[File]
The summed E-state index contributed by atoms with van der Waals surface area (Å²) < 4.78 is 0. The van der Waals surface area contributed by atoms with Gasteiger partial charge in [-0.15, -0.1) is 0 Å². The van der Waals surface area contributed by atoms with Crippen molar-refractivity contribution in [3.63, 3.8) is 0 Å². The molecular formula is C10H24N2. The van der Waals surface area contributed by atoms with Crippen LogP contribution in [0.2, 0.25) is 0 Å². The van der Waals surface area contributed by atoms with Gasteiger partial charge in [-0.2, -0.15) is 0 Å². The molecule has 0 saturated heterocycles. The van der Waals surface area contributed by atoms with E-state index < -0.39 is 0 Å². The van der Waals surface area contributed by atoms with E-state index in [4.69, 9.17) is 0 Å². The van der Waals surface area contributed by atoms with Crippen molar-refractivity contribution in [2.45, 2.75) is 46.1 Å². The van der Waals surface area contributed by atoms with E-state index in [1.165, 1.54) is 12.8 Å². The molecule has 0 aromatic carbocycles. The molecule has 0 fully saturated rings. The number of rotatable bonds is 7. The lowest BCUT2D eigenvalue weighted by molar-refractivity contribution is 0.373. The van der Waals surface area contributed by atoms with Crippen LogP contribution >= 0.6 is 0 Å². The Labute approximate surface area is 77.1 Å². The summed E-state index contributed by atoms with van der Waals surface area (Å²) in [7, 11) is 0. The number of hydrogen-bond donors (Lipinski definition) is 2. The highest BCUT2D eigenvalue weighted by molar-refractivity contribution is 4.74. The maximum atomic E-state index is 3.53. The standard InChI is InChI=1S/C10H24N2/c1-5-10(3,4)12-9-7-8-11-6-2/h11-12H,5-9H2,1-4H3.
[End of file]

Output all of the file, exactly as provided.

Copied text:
The summed E-state index contributed by atoms with van der Waals surface area (Å²) < 4.78 is 0. The van der Waals surface area contributed by atoms with Gasteiger partial charge in [-0.15, -0.1) is 0 Å². The van der Waals surface area contributed by atoms with Crippen molar-refractivity contribution in [3.63, 3.8) is 0 Å². The molecular formula is C10H24N2. The van der Waals surface area contributed by atoms with Crippen LogP contribution in [0.2, 0.25) is 0 Å². The van der Waals surface area contributed by atoms with Gasteiger partial charge in [-0.2, -0.15) is 0 Å². The molecule has 0 saturated heterocycles. The van der Waals surface area contributed by atoms with E-state index < -0.39 is 0 Å². The van der Waals surface area contributed by atoms with E-state index in [4.69, 9.17) is 0 Å². The van der Waals surface area contributed by atoms with Crippen molar-refractivity contribution in [2.45, 2.75) is 46.1 Å². The van der Waals surface area contributed by atoms with E-state index in [1.165, 1.54) is 12.8 Å². The molecule has 0 aromatic carbocycles. The molecule has 0 fully saturated rings. The number of rotatable bonds is 7. The lowest BCUT2D eigenvalue weighted by molar-refractivity contribution is 0.373. The van der Waals surface area contributed by atoms with Crippen LogP contribution >= 0.6 is 0 Å². The Labute approximate surface area is 77.1 Å². The summed E-state index contributed by atoms with van der Waals surface area (Å²) in [7, 11) is 0. The number of hydrogen-bond donors (Lipinski definition) is 2. The highest BCUT2D eigenvalue weighted by molar-refractivity contribution is 4.74. The maximum atomic E-state index is 3.53. The standard InChI is InChI=1S/C10H24N2/c1-5-10(3,4)12-9-7-8-11-6-2/h11-12H,5-9H2,1-4H3.